A couple months ago, Rosie at 18 Reasons pinged me, asking whether I'd be interested in teaching a Bloody Mary class, accompanying a display of local illustrator Kelly Lynn Waters' delightful illustrations of Bloody Marys (Maries?) from restaurants and bars around town. The teacher they had initially lined up couldn't make it, leaving a gap. I'd taught two infusions and liqueurs classes there already, with another on the books, and so I suppose I'd acquired the ad hoc mantle of Mr. Booze. Without putting much thought into it, I replied that I would.
Of course, there was one small wrinkle: I really don't like Bloody Marys.
I do, however, like to challenge my palate from time to time and try to conquer my culinary disinclinations. (Still haven't gotten over that orange thing yet. That's a stubborn one.) So I took this as an opportunity to explore what really makes a bloody mary, and what exactly I didn't like.
On the surface, I should love them. They're savory, spicy, full of umami, and heaven knows my tomato consumption can be nothing less than epic. But in fact, it's the tomatoes that were the issue. Or, rather, tomato juice. More specifically, the thick, mealy goo that tastes like the can it's purchased in. Yes, that was surely the root of the problem.
I decided that for the class, we would explore a little of its history starting with its invention at Harry's New York Bar in Paris in 1921, peppering it with three versions of the drink. First, would be a straight-up classic version, using predictable ingredients like the aforementioned dreaded canned tomato juice. For the second, we'd juice fresh tomatoes, give it a little more spice and spike it with clam juice to make a Caesar, the official drink of Canada. Finally, I would solve the problem of the cocktail, eschewing tomato juice altogether for a thinner essence of tomato and an infused vodka, served up in a cocktail glass. This, I dubbed the Plasma Mary, since it lacked the thick redness of tomato juice and instead is a cheery, clear yellow.
While we talked, mixed and drank, Kelly spoke of her experience stalking the wily Bloody Mary around town. It was hard for her to pick a favorite, but my favorite of her illustrations was of her trip to Clock Bar, which doesn't serve Bloody Marys. Why? Because, as the bartender huffily told her, they only do drinks with fresh-squeezed juices, and you can't squeeze a tomato. Her illustration was a tall parfait glass with the words "...and you can't squeeze a tomato." filling it.
But here's the thing: They are wrong. You can squeeze a tomato. In fact, the tomato essence, or tomato water, I used was the by-product of our annual tomato canning extravaganza. We separate the seeds from the flesh by squeezing them out, and reserve the liquid from the seeds to can separately. This we keep on hand as a base for soups, braises and, now, cocktails.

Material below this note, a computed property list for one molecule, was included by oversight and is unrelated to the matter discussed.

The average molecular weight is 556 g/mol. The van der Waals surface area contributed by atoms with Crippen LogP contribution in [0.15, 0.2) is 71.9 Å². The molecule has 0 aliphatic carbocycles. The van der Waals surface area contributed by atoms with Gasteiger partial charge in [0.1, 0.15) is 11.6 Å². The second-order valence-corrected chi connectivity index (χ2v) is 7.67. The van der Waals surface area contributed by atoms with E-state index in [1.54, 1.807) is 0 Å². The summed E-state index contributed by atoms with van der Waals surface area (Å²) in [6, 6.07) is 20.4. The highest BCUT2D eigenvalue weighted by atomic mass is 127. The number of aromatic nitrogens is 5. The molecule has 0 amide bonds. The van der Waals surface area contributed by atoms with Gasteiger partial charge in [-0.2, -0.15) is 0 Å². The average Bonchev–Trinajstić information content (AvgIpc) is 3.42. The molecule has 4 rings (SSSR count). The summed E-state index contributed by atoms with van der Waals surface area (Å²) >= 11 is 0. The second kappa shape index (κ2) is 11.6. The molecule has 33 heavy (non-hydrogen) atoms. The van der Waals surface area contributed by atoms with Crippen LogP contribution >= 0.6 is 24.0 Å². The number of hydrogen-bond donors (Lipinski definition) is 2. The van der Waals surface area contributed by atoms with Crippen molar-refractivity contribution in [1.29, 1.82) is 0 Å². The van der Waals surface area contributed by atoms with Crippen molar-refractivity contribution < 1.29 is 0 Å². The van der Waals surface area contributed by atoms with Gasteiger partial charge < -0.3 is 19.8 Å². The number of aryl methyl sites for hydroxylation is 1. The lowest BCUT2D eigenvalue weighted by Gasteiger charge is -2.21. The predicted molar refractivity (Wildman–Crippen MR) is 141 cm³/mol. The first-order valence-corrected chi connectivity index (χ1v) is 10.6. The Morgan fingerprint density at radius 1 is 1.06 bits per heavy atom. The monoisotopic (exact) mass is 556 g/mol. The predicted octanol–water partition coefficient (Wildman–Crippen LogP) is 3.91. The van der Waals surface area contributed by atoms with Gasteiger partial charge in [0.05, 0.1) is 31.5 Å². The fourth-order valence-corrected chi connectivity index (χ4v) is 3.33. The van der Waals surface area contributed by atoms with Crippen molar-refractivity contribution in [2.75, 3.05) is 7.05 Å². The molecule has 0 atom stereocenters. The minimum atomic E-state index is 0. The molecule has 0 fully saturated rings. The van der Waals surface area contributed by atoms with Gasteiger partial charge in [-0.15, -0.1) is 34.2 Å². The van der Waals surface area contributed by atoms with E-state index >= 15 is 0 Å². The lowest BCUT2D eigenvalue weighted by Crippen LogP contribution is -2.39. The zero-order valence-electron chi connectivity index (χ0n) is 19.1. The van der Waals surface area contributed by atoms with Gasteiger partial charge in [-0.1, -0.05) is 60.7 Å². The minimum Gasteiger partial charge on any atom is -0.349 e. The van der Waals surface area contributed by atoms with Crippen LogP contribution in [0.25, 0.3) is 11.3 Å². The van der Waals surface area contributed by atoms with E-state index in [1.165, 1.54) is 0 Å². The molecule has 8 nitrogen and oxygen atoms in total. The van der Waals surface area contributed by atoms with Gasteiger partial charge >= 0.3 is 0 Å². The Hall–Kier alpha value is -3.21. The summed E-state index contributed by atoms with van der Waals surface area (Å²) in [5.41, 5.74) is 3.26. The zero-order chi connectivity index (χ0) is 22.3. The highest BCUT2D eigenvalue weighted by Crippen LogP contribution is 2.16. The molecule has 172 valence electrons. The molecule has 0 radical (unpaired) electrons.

You don't have to can a hundred pounds of tomatoes to get tomato water. You can simply take a few tomatoes, pulse them in the food processor just enough to break them down (not to a complete puree), and then pour that into a colander lined with a few layers of cheesecloth. Allow that to drain for 12-24 hours in the fridge, and voilà, tomato water.
I'm pleased to say that the Plasma Mary seemed to have won the hearts of all the Bloody Mary enthusiasts at the class, and it will certainly be a mainstay of our bar repertoire as well.
2 oz tomato water
1 oz cucumber-infused vodka (see below)
1/4 oz (1-1/2 tsp) lemon juice
Spicy salted rim (see below)
For the rim, combine roughly equal portions of kosher salt, chili powder and ground cumin. (If you want a finer texture, use table salt or give the kosher salt a whir in a food processor for a second or two.) Dip the rim of the glass in water or vodka, lift directly out, hold the glass (still inverted) in the air for a couple seconds, then rest it into the spice mix.
Mix the remaining ingredients in a cocktail shaker with ice. Stir aggressively to chill. (Stirring gives it a thicker consistency and doesn't introduce air bubbles into the cocktail.) Strain into the rimmed cocktail glass. Garnish with lemon wheel or cucumber round.
I've done a jillion infusions, and keep coming back to this one again and again. It's fantastic when served straight from the freezer; delicate shards of ice form in the glass that crash on the tongue, making it a sublime summer drink. It can also be combined with other spices to create a Hendrick's-like gin infusion.
1 medium cucumber
750 ml 80-proof vodka
Peel the cucumber. Cut it in half, and scoop the seeds out with a spoon. Discard the seeds and skins. Cut the cucumber into chunks, and put in a glass or other non-reactive container (about 1.5 liter). Pour the vodka over. Seal, and give it a shake. Store in a cool, dark place, shaking daily, for 3-7 days, until it reaches the flavor you want.